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Always Strive to Be a Better You

Get Your Learnin' On

Today there's some good news. Today, the field of education has become stable. The profession has reached its pinnacle. For the first time ever, there is no new information. There are no new research studies. There is no better mousetrap. The methods we use are the Best Practices possible, and there is nothing awaiting us around the next corner. All we need to do, as teachers and school leaders, is to perfect what we already know -- and then we never have to learn to do anything new or differently.

Wake up! You're dreaming!

Education fluctuates more than a rattlesnake's temperature. Maybe it's a pendulum. Perhaps it's a cycle. It could be a spiral. Possibly it's an atomic explosion, who knows? The point is this: With all the resources at our disposal, and the information at our fingertips, all the data clamoring to capture our attention, all the advancements in learning, and all the research supporting new and innovative strategies, this business of education changes daily.

Education fluctuates more than a rattlesnake's temperature. Maybe it's a pendulum. Perhaps it's a cycle. Conceivably it's a spiral. Possibly it's an atomic explosion, who knows?

Daily, I tell you.

We can always do better today than we did yesterday, and we can invariably do better than that tomorrow.

In order to stay abreast of the latest and greatest teaching methods, school structures, innovative strategies, comprehensive programs, detailed research, and curriculum materials, we need to avoid resting on our laurels. We cannot wait for two years, heads buried in the sand, then emerge and ask, 'What did I miss? What do I need to do to catch up?' Education moves much too fast for that.


What can we do to keep our heads in the game? How can we ensure that our learning is running parallel to the profession itself? Where can we look for the information we need to lead our schools well into the 21st Century? Well, loyal readers, downloading this column and bookmarking is a good start. Here are some other ideas:

Join a professional organization--or three.
Are you a member of the Association for Supervision and Curriculum Development (ASCD)? How about the National Association of Elementary School Principals (NAESP) or the National Association of Secondary School Principals (NASSP)? Have you joined Phi Delta Kappa? The International Reading Association (IRA)? National Council of Teachers of Mathematics (NCTM)? National Council for the Social Studies (NCSS)? The list is endless, and each of these professional organizations offers up-to-date research and articles in its journal, as well as a plethora of other resources: CDs, books, regional and national conferences, guides, blogs, newsletters, and more.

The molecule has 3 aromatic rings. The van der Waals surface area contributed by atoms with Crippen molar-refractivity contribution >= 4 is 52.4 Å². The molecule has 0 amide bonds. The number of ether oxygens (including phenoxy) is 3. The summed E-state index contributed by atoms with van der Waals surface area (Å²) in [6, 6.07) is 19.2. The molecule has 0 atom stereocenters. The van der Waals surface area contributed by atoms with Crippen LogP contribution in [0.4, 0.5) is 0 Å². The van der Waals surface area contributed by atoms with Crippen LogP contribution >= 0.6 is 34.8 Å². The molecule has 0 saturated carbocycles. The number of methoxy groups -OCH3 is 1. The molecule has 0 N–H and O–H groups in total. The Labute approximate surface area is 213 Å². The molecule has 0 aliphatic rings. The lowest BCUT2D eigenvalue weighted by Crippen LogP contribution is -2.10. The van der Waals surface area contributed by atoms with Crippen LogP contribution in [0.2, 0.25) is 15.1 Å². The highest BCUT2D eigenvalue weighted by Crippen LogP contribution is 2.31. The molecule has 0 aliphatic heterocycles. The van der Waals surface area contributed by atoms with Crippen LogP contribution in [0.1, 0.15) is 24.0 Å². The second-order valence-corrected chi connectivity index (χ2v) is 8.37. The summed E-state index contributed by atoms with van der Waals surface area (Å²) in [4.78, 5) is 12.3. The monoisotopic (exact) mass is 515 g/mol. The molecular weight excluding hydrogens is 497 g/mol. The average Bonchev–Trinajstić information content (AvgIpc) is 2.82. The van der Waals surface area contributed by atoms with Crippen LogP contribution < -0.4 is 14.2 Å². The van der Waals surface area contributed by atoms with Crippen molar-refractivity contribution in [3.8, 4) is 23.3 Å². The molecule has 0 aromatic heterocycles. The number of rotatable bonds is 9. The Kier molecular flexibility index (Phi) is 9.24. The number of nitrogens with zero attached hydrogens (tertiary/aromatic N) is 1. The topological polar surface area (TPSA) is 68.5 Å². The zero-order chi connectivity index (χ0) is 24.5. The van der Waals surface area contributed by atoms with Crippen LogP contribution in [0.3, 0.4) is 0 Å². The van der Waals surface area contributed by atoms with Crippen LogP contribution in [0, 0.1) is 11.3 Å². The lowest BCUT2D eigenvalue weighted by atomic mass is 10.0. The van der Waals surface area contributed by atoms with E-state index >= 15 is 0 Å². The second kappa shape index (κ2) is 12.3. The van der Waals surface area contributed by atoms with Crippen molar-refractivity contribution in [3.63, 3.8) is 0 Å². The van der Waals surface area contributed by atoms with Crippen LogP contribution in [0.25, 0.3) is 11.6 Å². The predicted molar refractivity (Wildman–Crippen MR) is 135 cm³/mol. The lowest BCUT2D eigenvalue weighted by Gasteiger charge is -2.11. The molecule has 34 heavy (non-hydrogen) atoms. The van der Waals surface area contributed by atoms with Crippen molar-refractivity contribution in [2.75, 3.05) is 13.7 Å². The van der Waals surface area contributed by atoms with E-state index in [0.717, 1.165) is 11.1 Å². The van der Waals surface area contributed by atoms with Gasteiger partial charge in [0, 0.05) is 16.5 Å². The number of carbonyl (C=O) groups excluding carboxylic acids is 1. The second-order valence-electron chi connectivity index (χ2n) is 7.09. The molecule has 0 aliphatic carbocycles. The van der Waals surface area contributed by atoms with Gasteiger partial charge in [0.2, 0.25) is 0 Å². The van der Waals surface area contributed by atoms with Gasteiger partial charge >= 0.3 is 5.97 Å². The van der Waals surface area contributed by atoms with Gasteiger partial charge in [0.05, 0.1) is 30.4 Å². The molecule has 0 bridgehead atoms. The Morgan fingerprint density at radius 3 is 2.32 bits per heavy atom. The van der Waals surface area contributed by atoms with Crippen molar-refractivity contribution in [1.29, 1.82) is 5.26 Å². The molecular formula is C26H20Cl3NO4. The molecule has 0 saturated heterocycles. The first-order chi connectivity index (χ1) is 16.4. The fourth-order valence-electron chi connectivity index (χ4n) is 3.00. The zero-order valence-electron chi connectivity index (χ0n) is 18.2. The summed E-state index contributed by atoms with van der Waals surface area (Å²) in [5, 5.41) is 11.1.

Read, read, read.
In addition to the journals published by the resources above, there is a variety of materials out there just yearning to be picked up and read. Education Week is the nation's education newspaper and provides articles ranging from worldwide education to political candidates' positions on schooling and everything in between. Don't have time to go through all the journals and magazines? No worries. Kim Marshall, a lifelong educator, summarizes the key articles from 44 journals in his Marshall Memo; he takes the guesswork out of our professional reading.

Grab a book.
There are a lot of good books on education out there. Yes, it's difficult to tell who is a credible author and which methods will yield positive results for your work in your school, but that's the beauty of thinking while you're reading. Take the cap off the highlighter, open the book, and start critically reading. If you have trouble dedicating the time to such professional reading, recruit the involvement of colleagues and use their peer pressure. Start a book club -- read the text, discuss it together, and create some action plans to make use of your new learning. Between professional books, you'll still have time for the latest fiction bestseller.

Sit in on your teachers' collaborative meetings.
We already do this for accountability, to provide the resources at our disposal, and to help analyze data, but how often do we sit down with our best and brightest teachers just to learn? It's amazing what our people know. Listen to them. Crash a grade-level's team meeting and point your ears inward. Invite your specialists to breakfast and listen to them banter. Ask your experts to attack a challenging curriculum problem, sit back, have some popcorn, and take notes. Don't have any superstars? Get a second opinion -- every school does.

Teach a class.
The sky's the limit here. This could mean you take over a kindergarten for an hour and teach them the concept of subtraction, or it could mean you lead a whole-staff professional-development session on the use of formative assessments. Perhaps you interpret this as guest-lecturing at the local college in a beginning teacher's class, or leading a session at a regional education conference. Research tells us we retain 10-15 percent of what we hear in a workshop, but 90 percent sticks with us if we teach it to someone else. So go take this on, especially in an area you might not consider yourself an expert in. The learning curve is steep, but worth the climb.

Sure, some of the items in this list cost money. So does breakfast, but you don't skip the most important meal of the day, do you? Eschewing your own learning is a health crime against your professional well-being, and we, as educational leaders, have the responsibility to know what's going on in the world of education. Then, and only then, can we make strides to lead the growth and progress our schools deserve.

Always strive to be a better you,

Article by Pete Hall
Education World®
Copyright © 2008 Education World